David Bernstein: “Let’s Dismantle the Massachusetts House of Representatives”

David Bernstein has really had it with the Massachusetts Legislature’s opaque back-room operations and its continuous failure to address many of the state’s long-term needs. And in this month’s Boston Magazine, he’s offering a solution: “Let’s Dismantle the Massachusetts House of Representatives”:

If all of this infuriates you; if you’re also enraged that Beacon Hill continuously fails to seriously address the state’s long-term needs for transportation, housing, education, and development; and if you’re sick and tired of the state legislature’s opaque back-room operations, I have a proposal for you: Eliminate the Massachusetts House of Representatives.

Points for boldness! This is also a thoughtful argument that touches on the feudal origins of the two-chamber system (the nobles needed a safe space where they could protect themselves against the tyranny of the majority) and the present effect of that system, which is to allow “special interests to gum up the works without any public accounting for legislators.” Exhibit A in this regard is the conference committee process, which comes into play every time the House and Senate pass differing versions of a bill:

As Beacon Hill watchers know, bills in conference committee pile up until the final days of the formal session, when the supposed work of two years, 200 legislators, and committees in open hearings is actually done in a hectic rush, by a handful of people, horse-trading within and between bills, until finally spitting out new versions for the two chambers to hastily endorse.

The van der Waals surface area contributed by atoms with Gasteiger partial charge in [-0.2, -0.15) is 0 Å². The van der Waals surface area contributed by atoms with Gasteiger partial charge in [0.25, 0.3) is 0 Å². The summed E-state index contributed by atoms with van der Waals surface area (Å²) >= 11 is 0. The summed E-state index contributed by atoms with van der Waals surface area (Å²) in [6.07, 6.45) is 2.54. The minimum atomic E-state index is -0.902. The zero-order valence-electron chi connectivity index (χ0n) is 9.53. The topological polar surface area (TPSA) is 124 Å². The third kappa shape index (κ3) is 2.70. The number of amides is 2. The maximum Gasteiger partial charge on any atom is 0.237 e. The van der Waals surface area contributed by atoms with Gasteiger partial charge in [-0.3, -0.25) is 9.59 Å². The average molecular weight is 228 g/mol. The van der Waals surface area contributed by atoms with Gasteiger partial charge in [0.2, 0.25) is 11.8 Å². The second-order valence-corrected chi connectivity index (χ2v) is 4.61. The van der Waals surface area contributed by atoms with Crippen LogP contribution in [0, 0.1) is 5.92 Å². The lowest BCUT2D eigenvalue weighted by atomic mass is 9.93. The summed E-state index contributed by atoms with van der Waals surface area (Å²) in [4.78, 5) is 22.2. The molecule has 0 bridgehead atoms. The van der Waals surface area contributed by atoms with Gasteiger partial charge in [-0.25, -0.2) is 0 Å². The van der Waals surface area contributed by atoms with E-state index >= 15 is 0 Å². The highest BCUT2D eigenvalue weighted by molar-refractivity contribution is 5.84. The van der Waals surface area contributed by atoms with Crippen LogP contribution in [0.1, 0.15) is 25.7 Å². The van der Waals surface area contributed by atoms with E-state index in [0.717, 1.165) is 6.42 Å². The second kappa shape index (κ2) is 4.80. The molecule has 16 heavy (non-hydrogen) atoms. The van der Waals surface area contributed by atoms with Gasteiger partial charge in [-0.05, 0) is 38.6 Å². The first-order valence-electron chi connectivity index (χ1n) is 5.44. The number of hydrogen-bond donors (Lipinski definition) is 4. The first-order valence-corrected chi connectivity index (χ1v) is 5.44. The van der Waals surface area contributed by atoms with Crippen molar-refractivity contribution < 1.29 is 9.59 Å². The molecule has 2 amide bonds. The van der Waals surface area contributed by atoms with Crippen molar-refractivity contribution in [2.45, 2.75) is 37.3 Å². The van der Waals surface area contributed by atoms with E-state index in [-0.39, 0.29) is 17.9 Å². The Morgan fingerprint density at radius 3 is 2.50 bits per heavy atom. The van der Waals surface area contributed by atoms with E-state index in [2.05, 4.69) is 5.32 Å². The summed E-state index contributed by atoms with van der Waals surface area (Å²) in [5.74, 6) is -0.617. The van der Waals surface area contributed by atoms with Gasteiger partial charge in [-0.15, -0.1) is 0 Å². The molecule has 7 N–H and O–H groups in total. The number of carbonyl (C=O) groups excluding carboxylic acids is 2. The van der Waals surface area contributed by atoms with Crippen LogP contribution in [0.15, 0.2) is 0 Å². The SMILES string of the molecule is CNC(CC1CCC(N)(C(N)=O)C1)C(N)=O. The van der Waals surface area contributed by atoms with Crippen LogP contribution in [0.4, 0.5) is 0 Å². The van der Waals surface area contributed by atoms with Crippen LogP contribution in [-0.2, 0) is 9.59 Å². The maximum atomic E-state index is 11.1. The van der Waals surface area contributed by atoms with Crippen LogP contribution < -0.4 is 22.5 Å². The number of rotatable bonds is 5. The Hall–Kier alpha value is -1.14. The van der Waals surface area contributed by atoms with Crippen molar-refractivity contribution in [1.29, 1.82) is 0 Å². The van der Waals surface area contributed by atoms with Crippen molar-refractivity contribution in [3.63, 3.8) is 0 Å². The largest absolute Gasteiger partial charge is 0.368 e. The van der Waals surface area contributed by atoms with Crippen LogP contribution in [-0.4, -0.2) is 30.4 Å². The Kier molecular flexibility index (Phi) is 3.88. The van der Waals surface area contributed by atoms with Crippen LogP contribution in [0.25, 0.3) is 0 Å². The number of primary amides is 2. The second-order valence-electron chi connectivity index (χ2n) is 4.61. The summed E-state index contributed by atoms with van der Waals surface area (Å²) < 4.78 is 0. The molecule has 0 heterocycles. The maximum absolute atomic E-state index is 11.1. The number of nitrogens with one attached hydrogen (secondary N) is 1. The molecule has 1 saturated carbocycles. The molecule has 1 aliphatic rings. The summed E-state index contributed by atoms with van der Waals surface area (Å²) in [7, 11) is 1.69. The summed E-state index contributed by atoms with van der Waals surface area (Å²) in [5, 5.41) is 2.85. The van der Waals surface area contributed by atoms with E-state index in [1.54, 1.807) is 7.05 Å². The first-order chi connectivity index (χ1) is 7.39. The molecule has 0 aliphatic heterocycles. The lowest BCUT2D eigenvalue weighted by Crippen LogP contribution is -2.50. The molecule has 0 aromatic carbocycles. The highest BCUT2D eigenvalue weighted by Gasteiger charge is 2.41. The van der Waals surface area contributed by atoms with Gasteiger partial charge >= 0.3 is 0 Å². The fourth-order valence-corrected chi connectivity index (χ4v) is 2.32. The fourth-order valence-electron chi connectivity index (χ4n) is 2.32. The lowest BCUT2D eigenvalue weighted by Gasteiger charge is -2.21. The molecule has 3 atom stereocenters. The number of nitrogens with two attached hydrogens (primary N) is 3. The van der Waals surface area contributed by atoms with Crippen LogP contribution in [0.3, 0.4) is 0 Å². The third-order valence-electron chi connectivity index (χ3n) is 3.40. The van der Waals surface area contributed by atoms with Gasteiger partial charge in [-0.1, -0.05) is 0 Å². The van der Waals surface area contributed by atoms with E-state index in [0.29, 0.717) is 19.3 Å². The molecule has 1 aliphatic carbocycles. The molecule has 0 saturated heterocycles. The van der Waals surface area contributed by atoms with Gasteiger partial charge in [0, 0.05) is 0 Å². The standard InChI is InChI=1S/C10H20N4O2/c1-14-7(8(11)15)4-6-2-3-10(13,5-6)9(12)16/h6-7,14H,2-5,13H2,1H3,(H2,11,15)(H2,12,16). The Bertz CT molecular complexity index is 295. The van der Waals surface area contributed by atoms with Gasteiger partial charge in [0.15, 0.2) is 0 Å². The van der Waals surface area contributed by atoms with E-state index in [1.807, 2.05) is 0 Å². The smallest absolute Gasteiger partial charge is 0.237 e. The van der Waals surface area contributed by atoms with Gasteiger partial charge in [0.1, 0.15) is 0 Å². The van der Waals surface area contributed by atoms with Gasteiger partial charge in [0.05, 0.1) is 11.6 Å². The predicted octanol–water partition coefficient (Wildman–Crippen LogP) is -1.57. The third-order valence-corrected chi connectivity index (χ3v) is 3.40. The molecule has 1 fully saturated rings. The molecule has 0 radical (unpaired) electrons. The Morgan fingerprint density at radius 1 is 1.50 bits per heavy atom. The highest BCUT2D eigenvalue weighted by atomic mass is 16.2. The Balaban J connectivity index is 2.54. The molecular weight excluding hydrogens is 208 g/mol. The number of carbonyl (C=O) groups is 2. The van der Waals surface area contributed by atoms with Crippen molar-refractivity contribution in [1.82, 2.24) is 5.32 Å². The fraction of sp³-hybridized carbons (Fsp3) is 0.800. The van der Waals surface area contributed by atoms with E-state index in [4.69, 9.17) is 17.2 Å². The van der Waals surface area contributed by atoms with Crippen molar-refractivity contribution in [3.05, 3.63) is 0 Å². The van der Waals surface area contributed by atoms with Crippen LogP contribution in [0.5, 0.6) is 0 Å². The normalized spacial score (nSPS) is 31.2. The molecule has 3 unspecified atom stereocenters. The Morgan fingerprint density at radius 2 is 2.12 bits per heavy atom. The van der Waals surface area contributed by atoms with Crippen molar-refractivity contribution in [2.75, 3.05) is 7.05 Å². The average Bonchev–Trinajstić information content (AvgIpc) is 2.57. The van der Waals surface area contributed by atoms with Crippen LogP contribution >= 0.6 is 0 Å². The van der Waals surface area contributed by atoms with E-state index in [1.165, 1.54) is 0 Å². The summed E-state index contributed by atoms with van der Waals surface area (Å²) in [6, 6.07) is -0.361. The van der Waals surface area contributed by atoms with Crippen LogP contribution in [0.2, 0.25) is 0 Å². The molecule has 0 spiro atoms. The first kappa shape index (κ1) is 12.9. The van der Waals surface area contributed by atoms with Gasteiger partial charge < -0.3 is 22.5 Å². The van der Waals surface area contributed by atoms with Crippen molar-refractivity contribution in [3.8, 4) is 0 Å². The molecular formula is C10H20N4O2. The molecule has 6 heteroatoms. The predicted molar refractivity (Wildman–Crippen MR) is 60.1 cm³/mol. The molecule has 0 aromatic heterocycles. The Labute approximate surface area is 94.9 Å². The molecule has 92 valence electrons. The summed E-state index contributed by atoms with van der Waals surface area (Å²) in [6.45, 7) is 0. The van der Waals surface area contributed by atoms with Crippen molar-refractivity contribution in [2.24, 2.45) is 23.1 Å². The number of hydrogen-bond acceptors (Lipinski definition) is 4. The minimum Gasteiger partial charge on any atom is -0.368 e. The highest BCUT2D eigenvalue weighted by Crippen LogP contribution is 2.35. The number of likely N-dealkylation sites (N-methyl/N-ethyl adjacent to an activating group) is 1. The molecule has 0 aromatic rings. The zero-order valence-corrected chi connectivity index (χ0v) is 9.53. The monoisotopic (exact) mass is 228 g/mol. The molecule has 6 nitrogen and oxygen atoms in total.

Also not to be missed is a timeline detailing Speaker DeLeo’s consolidation of power and predicting the end date of the DeLeo era (January 2021, when he becomes a lobbyist).

A couple thoughts:

First, in deciding on its governing rules for this new (2017-2018) session, the Legislature acknowledged the problem of the end-of-session bottleneck. The new rules require the joint committees, which handle the initial consideration of bills, to complete their work in early February rather than in mid-March, and they also prohibit the appointment of new conference committees within 14 days of the end of a legislative session. But there’s no deadline for conference committees to finish their work, so stay tuned to July of next year to see if these rules changes have practical results.

Second, if the Legislature is continually failing to address the state’s pressing issues, the question arises — what are they doing with their time?

My theory: they’re doing a lot of enacting, but the bills that are passed fall under the decidedly “noncontroversial” category — designating bridges and overpasses in honor of beloved community members; establishing sick leave banks for one state employee at a time, exempting a single municipal position from the Civil Service laws, or granting one additional liquor license to one town.

In 1997, the noncontroversial bills like these made up about a tenth of the Legislature’s output. Now it’s more like one in three.

Uncontroversial

The graph presents a corollary of Bernstein’s thesis — our Legislature avoids many pressing issues (charter schools and marijuana being two recent examples) and increasingly contents itself with hyperlocal items that lack wide application or great import.

Anyway, read the article. I’m not convinced about the remedy he’s proposing, but the diagnosis, seems to me, is beyond dispute.

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